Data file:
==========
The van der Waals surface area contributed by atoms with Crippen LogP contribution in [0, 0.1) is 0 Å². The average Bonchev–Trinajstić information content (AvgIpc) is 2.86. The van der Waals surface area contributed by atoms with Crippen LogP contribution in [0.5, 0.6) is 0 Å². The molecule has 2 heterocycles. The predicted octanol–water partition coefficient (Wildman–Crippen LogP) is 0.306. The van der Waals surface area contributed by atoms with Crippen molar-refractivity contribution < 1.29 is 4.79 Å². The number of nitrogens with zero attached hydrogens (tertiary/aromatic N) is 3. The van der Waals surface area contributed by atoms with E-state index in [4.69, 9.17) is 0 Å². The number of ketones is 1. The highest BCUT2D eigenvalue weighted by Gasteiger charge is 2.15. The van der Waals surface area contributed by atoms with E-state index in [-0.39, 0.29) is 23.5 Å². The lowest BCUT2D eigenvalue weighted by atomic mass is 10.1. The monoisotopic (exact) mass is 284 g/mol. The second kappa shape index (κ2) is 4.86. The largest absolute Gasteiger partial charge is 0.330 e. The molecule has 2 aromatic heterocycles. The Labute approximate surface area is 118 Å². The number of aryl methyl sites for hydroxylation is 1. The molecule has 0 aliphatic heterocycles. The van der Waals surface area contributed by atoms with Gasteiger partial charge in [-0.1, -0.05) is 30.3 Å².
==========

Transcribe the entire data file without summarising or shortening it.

The van der Waals surface area contributed by atoms with Crippen LogP contribution in [0, 0.1) is 0 Å². The average Bonchev–Trinajstić information content (AvgIpc) is 2.86. The van der Waals surface area contributed by atoms with Crippen LogP contribution in [0.5, 0.6) is 0 Å². The molecule has 2 heterocycles. The predicted octanol–water partition coefficient (Wildman–Crippen LogP) is 0.306. The van der Waals surface area contributed by atoms with Crippen molar-refractivity contribution < 1.29 is 4.79 Å². The number of nitrogens with zero attached hydrogens (tertiary/aromatic N) is 3. The van der Waals surface area contributed by atoms with E-state index in [4.69, 9.17) is 0 Å². The number of ketones is 1. The highest BCUT2D eigenvalue weighted by Gasteiger charge is 2.15. The van der Waals surface area contributed by atoms with E-state index in [-0.39, 0.29) is 23.5 Å². The lowest BCUT2D eigenvalue weighted by atomic mass is 10.1. The monoisotopic (exact) mass is 284 g/mol. The second kappa shape index (κ2) is 4.86. The largest absolute Gasteiger partial charge is 0.330 e. The molecule has 2 aromatic heterocycles. The Labute approximate surface area is 118 Å². The number of aryl methyl sites for hydroxylation is 1. The molecule has 0 aliphatic heterocycles. The van der Waals surface area contributed by atoms with Gasteiger partial charge in [-0.1, -0.05) is 30.3 Å².